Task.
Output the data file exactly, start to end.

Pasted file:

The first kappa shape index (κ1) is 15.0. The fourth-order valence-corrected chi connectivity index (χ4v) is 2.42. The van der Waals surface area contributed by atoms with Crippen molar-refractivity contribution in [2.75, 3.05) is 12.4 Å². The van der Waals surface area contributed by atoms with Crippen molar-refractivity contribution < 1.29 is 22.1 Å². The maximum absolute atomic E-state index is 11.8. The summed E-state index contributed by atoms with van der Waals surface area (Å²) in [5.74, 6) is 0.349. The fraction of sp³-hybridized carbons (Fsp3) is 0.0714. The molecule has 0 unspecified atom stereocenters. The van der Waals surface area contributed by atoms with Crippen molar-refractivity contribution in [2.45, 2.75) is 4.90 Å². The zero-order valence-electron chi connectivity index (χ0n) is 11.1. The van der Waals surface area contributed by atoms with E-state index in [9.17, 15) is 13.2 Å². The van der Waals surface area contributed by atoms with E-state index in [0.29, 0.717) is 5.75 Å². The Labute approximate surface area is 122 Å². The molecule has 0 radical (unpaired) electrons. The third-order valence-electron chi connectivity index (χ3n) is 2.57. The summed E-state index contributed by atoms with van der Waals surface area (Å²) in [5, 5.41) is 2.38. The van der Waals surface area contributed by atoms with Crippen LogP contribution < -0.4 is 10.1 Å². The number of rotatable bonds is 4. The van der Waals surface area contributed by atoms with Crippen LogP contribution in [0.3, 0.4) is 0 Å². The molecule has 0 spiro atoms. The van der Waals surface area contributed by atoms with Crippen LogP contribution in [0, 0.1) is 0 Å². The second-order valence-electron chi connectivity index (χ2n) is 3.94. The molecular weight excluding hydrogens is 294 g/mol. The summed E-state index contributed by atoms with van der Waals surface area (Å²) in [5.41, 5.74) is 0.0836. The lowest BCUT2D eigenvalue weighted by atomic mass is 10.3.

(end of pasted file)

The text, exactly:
The first kappa shape index (κ1) is 15.0. The fourth-order valence-corrected chi connectivity index (χ4v) is 2.42. The van der Waals surface area contributed by atoms with Crippen molar-refractivity contribution in [2.75, 3.05) is 12.4 Å². The van der Waals surface area contributed by atoms with Crippen molar-refractivity contribution < 1.29 is 22.1 Å². The maximum absolute atomic E-state index is 11.8. The summed E-state index contributed by atoms with van der Waals surface area (Å²) in [5.74, 6) is 0.349. The fraction of sp³-hybridized carbons (Fsp3) is 0.0714. The molecule has 0 unspecified atom stereocenters. The van der Waals surface area contributed by atoms with Crippen molar-refractivity contribution in [2.45, 2.75) is 4.90 Å². The zero-order valence-electron chi connectivity index (χ0n) is 11.1. The van der Waals surface area contributed by atoms with E-state index in [9.17, 15) is 13.2 Å². The van der Waals surface area contributed by atoms with E-state index in [0.29, 0.717) is 5.75 Å². The Labute approximate surface area is 122 Å². The molecule has 0 radical (unpaired) electrons. The third-order valence-electron chi connectivity index (χ3n) is 2.57. The summed E-state index contributed by atoms with van der Waals surface area (Å²) in [5, 5.41) is 2.38. The van der Waals surface area contributed by atoms with Crippen LogP contribution < -0.4 is 10.1 Å². The number of rotatable bonds is 4. The van der Waals surface area contributed by atoms with Crippen LogP contribution in [0.3, 0.4) is 0 Å². The molecule has 0 spiro atoms. The van der Waals surface area contributed by atoms with Crippen LogP contribution in [0, 0.1) is 0 Å². The second-order valence-electron chi connectivity index (χ2n) is 3.94. The molecular weight excluding hydrogens is 294 g/mol. The summed E-state index contributed by atoms with van der Waals surface area (Å²) in [5.41, 5.74) is 0.0836. The lowest BCUT2D eigenvalue weighted by atomic mass is 10.3.